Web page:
MXR Custom Boost
Michael: “I got that because the Talman is just a very quiet guitar. Those lipstick tube pickups, they don’t have a lot of punch, so nobody could ever really hear me. So finally, our sound guy, Jeff Bird, recommended this… and everyone can hear me all of a sudden!”
Mark Smith: “It’s hard to go back and separate myself from this guitar. After our first album, we decided to basically go all-in on this band.
“We were mostly broke and we got some credit cards, and went to one of the big music stores. Michael already had his Ibanez, and Munaf already had his Strat.
“So I just started trying guitars out. They had this Toronado, and the guy working there told me Robert Smith used one, and after hearing that and playing the guitar, I was pretty sold. I liked the way it looked, and it had a clear and chiming sound I was really into from loving Pavement. And I liked that it had an extra fret over guitars like the Strat - I’ve always enjoyed playing really high up on the neck.”
Fender Twin Reverb
Mark: “I really love this, and I know that I can count on it - it’s consistent and versatile.But this is one of those things where sometimes you just do what works best for us as a team.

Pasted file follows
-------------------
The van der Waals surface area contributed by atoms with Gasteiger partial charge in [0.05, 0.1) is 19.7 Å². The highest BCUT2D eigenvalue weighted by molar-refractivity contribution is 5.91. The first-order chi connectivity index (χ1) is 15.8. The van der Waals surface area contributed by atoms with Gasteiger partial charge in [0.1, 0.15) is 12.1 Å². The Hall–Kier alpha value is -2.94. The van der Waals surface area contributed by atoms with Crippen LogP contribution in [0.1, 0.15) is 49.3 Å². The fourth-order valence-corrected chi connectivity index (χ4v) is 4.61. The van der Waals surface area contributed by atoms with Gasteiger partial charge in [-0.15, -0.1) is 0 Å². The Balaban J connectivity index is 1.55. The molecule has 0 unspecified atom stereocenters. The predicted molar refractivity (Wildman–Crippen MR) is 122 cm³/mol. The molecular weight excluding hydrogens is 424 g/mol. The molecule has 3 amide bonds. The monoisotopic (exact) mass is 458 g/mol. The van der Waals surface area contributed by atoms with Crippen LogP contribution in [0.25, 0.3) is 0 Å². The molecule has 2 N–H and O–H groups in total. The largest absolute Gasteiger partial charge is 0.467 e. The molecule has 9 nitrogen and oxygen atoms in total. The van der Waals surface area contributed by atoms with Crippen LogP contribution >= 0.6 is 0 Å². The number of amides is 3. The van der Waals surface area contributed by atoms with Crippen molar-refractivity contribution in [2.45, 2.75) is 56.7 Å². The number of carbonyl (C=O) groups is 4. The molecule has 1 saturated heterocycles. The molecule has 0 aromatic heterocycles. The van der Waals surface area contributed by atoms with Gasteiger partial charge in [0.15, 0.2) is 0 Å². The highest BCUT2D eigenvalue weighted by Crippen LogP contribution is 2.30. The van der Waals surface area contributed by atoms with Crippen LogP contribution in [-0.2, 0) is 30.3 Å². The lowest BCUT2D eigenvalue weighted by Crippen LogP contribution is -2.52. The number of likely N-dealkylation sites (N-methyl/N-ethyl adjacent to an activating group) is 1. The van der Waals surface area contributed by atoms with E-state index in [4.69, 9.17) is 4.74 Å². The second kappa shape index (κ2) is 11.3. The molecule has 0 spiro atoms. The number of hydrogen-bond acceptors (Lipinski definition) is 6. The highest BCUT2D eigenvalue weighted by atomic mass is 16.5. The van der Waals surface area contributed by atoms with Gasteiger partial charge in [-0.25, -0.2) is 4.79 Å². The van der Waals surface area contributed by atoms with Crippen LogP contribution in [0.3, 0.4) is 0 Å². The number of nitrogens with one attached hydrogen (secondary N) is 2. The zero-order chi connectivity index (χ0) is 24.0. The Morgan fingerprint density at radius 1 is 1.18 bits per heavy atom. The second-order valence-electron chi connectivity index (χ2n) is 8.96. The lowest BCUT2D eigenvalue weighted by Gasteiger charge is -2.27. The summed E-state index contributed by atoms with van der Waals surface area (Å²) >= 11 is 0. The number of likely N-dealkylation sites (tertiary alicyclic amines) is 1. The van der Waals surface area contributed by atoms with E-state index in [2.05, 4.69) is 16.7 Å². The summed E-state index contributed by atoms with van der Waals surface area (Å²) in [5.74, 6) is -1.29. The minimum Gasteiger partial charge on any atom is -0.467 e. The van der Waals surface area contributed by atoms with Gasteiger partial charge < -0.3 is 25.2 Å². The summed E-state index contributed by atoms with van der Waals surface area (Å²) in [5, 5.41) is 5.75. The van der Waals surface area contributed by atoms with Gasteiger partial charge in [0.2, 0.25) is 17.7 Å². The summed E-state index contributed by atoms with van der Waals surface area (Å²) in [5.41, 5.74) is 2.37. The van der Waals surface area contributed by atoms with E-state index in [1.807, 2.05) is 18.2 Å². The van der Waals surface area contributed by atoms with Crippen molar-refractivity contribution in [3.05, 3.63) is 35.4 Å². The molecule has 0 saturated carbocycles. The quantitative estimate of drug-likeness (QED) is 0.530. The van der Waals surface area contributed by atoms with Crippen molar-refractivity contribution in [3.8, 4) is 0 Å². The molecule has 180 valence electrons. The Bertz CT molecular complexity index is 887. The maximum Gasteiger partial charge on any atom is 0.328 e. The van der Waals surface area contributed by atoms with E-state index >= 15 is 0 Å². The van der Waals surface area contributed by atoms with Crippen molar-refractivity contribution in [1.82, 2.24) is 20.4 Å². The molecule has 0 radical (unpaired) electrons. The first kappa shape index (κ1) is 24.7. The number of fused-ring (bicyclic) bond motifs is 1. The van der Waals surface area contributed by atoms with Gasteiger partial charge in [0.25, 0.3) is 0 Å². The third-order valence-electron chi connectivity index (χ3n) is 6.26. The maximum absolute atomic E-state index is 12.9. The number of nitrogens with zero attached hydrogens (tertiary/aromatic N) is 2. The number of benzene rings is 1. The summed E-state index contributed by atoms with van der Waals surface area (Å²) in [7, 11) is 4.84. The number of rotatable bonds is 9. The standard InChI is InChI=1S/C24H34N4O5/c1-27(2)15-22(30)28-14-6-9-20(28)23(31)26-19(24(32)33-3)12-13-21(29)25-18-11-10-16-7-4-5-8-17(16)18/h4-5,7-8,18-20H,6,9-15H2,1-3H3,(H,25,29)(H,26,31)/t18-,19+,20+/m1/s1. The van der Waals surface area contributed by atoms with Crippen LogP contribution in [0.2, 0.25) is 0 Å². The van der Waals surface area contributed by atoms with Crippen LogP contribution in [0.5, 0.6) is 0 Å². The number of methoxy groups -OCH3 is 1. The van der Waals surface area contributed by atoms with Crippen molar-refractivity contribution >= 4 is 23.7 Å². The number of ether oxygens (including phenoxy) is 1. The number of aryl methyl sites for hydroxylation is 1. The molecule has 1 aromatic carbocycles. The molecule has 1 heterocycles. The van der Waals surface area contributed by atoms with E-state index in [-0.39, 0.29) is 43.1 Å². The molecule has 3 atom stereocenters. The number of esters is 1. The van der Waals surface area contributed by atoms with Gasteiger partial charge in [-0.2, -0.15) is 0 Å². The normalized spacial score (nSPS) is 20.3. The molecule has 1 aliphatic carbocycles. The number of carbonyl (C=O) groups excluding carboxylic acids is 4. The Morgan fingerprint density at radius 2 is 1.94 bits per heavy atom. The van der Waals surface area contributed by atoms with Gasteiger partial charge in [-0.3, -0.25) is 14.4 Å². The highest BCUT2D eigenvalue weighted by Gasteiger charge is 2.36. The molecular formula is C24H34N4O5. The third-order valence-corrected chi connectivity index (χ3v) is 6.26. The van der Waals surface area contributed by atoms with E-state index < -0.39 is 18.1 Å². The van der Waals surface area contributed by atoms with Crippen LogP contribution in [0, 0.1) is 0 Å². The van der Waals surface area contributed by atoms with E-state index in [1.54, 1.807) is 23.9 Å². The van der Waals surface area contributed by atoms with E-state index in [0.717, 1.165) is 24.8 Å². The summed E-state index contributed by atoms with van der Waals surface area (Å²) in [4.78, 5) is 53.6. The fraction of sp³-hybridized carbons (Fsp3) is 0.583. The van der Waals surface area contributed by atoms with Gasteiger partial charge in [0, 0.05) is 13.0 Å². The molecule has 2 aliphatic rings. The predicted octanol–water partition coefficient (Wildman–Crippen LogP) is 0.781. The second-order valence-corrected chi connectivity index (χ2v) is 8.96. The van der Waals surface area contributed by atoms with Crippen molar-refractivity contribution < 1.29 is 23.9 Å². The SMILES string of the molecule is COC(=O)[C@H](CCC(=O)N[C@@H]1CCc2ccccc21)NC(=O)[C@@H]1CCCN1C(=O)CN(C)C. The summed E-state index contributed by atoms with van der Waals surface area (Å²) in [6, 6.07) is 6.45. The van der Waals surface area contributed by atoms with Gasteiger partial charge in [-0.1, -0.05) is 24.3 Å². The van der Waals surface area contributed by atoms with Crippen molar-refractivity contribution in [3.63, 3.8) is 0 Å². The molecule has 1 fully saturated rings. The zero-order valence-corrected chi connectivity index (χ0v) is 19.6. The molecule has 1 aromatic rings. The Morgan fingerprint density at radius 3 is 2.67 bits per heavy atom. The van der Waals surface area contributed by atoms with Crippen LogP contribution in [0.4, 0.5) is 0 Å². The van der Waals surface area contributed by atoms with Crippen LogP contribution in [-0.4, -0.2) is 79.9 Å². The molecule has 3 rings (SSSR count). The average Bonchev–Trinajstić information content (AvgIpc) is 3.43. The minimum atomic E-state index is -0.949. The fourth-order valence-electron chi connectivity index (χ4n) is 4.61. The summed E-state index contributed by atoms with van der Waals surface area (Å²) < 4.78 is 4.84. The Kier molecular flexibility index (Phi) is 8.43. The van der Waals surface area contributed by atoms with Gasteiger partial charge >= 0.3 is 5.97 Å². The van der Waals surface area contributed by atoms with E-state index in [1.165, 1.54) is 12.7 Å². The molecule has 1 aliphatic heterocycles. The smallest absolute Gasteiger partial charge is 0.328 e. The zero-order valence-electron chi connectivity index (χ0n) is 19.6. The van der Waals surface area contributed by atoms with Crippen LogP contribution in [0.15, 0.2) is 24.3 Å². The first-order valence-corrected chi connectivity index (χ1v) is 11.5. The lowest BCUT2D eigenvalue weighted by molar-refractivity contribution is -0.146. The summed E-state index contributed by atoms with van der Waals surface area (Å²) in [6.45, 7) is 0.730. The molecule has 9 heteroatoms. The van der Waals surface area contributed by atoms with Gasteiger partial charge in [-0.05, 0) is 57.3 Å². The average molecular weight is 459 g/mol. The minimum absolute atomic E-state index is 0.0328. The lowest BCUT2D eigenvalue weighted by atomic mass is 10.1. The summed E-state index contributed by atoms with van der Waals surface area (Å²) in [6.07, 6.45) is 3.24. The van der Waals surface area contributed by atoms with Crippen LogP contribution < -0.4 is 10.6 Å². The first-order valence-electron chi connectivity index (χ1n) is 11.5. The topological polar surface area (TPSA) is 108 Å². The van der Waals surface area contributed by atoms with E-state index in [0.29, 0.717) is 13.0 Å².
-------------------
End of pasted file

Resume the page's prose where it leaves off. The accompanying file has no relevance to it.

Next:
“I first got a Twin Reverb very early on in the band - probably during the writing of the second album. It was loud, clear, could handle the distortion without breaking up, and we could afford it. So I found my tone on it at that time.
“Being honest, if I were just playing on my own I would gravitate more towards the sounds of the Dual Showman. But if I did that, all our guitars would be in the same frequency range and there wouldn’t be enough differentiation between the guitar lines. My more trebly, clear tone sits really well in the mix with their tones, and it’s not something I really want to go away from, because it so clearly works for us.”
Tech 21 SansAmp GT2